It was designed by the doctor himself in the mid-80s and as unbelievable as it might sound, it was constructed by just two local bricklayers over the next seven years.
Architecturally it’s a romantic expression of all the styles that Spain is famous for, so there are overtones of romanesque, gothic, mudéjar (Moorish-style) as well as the renaissance.
A tongue-in-cheek feature here is the oriental pagoda, as a reminder that Columbus had been searching for a route to China when he landed at the New World.
6. Ermita de la Virgen de la Peña
Carved into the rock next to the Mirador de El Compás, this little hermitage dates to the mid-16th century.
The story goes that the carving of the virgin inside dates to before the Moors arrived and lay hidden for hundreds of years to prevent them finding it.
The representation had been completely forgotten about until the 1500s, after Mijas was re-conquered by the Crown of Castile.
A dove is said to have led two brothers to the castle tower where they rediscovered the carving.
Whether you believe that story, the grotto is lovely and worth pausing at for a few minutes.
7. Los Boliches
If you’re staying in Mijas Pueblo then the closest beach will be Los Boliches-Gaviotas, around ten minutes down the slope by car and part of Fuengirola.
This one also has the Blue Flag and is full of the things people want from a Costa del Sol beach.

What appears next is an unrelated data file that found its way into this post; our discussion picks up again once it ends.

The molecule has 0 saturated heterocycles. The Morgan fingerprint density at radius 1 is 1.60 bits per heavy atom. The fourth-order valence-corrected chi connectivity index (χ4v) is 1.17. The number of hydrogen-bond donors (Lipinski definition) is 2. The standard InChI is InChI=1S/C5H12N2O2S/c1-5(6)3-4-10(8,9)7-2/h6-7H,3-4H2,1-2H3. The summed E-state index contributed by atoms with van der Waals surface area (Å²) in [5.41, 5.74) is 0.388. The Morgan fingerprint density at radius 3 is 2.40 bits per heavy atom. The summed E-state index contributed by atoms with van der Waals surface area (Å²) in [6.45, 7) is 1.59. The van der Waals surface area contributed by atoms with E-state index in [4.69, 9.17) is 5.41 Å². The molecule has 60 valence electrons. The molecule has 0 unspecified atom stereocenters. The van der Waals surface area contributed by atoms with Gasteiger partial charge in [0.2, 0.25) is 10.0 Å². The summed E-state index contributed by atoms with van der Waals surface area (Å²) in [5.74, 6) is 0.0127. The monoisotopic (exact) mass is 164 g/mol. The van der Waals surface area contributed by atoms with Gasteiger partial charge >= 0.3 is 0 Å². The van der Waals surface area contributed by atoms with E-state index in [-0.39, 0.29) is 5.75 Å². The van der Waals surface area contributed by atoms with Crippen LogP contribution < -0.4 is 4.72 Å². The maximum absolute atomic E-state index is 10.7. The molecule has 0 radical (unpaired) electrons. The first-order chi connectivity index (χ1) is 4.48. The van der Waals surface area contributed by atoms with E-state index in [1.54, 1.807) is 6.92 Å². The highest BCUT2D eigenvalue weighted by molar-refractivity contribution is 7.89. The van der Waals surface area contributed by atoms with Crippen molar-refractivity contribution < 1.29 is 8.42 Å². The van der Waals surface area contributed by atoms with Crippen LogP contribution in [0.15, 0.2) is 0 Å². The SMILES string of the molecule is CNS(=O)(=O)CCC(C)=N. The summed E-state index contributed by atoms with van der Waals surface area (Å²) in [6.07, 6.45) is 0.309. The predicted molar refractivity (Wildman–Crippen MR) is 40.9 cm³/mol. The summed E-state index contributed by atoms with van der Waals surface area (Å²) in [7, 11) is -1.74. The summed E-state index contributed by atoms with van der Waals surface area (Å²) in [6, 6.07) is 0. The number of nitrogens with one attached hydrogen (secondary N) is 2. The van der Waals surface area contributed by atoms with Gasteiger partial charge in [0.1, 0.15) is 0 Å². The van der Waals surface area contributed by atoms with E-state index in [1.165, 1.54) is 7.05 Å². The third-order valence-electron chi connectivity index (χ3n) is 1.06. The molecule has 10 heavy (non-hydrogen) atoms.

The sand is spotlessly clean and has rows upon rows of sun loungers next to palm sunshades, and you can make your way around via small boardwalks.
The surf is moderate, but on rare days it might be a bit too choppy for little ones.
The Paseo Marítimo Rey de España to the side is a broad walkway with beach bars every few strides and a long line of apartment blocks across the road.
8. Water Activities
Fuengirola also has a large marina where several of water sports companies have their offices.
thrill-seekers can try some high-speed motorised fun, such as wake-boarding, tubing, waterskiing, or parasailing high above the water.
There’s also a jet boat, for a white-knuckle ride hitting speeds of 55 mph and making 360° spins.
If your idea of a water-based activities is a bit more serene, then most of the firms here also provide cruises, including dolphin-spotting trips.
Yacht charters are also on offer, and you can spend half a day or more on a crewed ship going wherever you please!
9. Bioparc Fuengirola
On the Costa del Sol, zoos with cramped cages and sad-looking animals are a thing of the past.
This is the replacement, and it’s altogether more ethical.
Bioparc Fuengirola has some 200 animal species across four different zones: Equatorial Africa, Indo-Pacific, Madagascar and Southeast Asia, all in large enclosures that synthesise the original habitats as closely as possible.
Kids will love being able to see pygmy hippos, orangutans, Sumatran Tigers, meerkats, gibbons and gorillas as if in the wild.
In summer the park is even open until 01:00; great if you want to see the nocturnal species up and about.
10. Parque Acuático Mijas
This water park promises loads of fun for kids and a surprising degree of relaxation for parents.
All around this carefully-planned park are palms and grassy areas with tropical-style sunshades where you can make camp for the day while the kids try out all the pools and plunges, like the steep kamikaze.
For the little guys there’s also a recently installed attraction called Lizard Island, a climbing area with slides and surrounded by water.